5 Tips For Handling Tourist Traps While Traveling
PUBLISHED: April 18, 2019
Travelers have a love-hate relationship with tourist areas. It’s natural to want to see the most famous attractions in each major city you visit, but the area surrounding recognizable landmarks are often filled with traps designed to get visitors to spend more money than they should.
It is important to know how to deal with tourist traps properly so that you aren’t disappointed on your trip. While it may be impossible to experience an attraction without being suckered into a tourist trap (I’m looking at you, gondola rides in Venice), these tips will help you learn how to enjoy major attractions without feeling like you’ve been had.
Recognize When You Are In A Tourist Trap
Tourist traps are inevitable. If a monument attracts 5,000 visitors each day, it is no surprise that companies want to place their business very close by.
These traps come in many different forms: An unimpressive but popular beach right beside your hotel, The Notre Dame cathedral, or any place with street performers and a McDonalds. Tourist traps don’t have to be international: Hollywood Boulevard and Santa Monica Pier are tourist traps on the West Coast and Times Square is much of the same on the East Coast. If locals tend to avoid an area like the plague, it’s probably a tourist trap.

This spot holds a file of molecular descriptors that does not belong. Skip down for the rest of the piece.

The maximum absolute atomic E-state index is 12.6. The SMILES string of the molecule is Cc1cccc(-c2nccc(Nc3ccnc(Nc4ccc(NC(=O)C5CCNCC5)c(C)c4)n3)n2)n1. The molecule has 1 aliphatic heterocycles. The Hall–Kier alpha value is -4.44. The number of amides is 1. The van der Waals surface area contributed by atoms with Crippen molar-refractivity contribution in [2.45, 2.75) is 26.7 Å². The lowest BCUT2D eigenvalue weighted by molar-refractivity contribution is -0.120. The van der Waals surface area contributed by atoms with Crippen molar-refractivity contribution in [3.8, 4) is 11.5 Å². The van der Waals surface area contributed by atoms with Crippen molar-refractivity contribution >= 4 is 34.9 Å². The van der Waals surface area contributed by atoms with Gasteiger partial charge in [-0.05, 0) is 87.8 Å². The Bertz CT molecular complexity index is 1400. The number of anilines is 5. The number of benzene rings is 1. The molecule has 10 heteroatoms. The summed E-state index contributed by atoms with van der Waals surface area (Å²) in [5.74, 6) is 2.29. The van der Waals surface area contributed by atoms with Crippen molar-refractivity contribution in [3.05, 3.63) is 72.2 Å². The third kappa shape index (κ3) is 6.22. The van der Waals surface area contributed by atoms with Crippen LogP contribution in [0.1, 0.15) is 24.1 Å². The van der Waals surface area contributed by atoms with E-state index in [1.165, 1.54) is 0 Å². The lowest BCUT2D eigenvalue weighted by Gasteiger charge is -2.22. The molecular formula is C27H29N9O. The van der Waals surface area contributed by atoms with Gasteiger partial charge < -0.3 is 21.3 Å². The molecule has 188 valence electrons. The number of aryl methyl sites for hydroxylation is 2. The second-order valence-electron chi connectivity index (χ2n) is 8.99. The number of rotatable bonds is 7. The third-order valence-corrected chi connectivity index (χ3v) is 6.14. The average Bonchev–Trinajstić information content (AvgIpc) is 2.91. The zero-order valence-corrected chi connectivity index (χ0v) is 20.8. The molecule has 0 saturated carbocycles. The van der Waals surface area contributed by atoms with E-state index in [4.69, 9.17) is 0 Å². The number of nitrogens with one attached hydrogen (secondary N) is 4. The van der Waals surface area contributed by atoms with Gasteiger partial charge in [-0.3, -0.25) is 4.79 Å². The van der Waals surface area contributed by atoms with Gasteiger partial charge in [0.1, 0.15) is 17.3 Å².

Don’t Spend Too Much Time at a Tourist Trap
You didn’t travel 5,000 miles to see a Starbucks and an H&M store. Tourist traps are a waste of time. They are overpriced, overcrowded and often resemble home. These common areas are specifically designed to lure in the unimaginative traveler with familiar brands and chain restaurants. Most of the stores that make up a tourist trap can be found in your hometown, so why bother?
In Fact, Don’t Buy Anything At All
Unless you’re in a plaza to visit a specific restaurant or you want to buy a postcard, don’t bother wasting your money in any of the shops. The coffee that is $4.50 in a busy area is $.79 two streets over. It doesn’t matter if you head east or west, once you leave that area, it will turn back into an authentic experience free of flashy shops and preying pickpockets.
“The traveler sees what he sees, the tourist sees what he has come to see.”
– Gilbert K Chesterton
Be Aware Of Pickpockets Near Tourist Traps
These areas are also a breeding ground for pickpocketing. Take Barcelona’s busiest street, Las Ramblas. In the summer and on the weekends, Las Ramblas is very crowded, and it is easy to get pushed and shoved as you make your way down the street. While you are standing in the heart of Plaça Catalunya taking in the sights, thieves can easily cut your bag with a razor blade and steal your phone, wallet, passport, or whatever they can get their hands on. It is important to be aware of your surroundings in a busy place. Many thefts happen in crowded areas while the tourists are distracted by the live statues and street performers, so be on guard.
Enjoy The Attraction, Then Move On
The best way to get the most out of a tourist attraction is to remember to get in, protect your belongings, take your pictures then get out. You will enjoy the popular attraction without feeling like you were duped.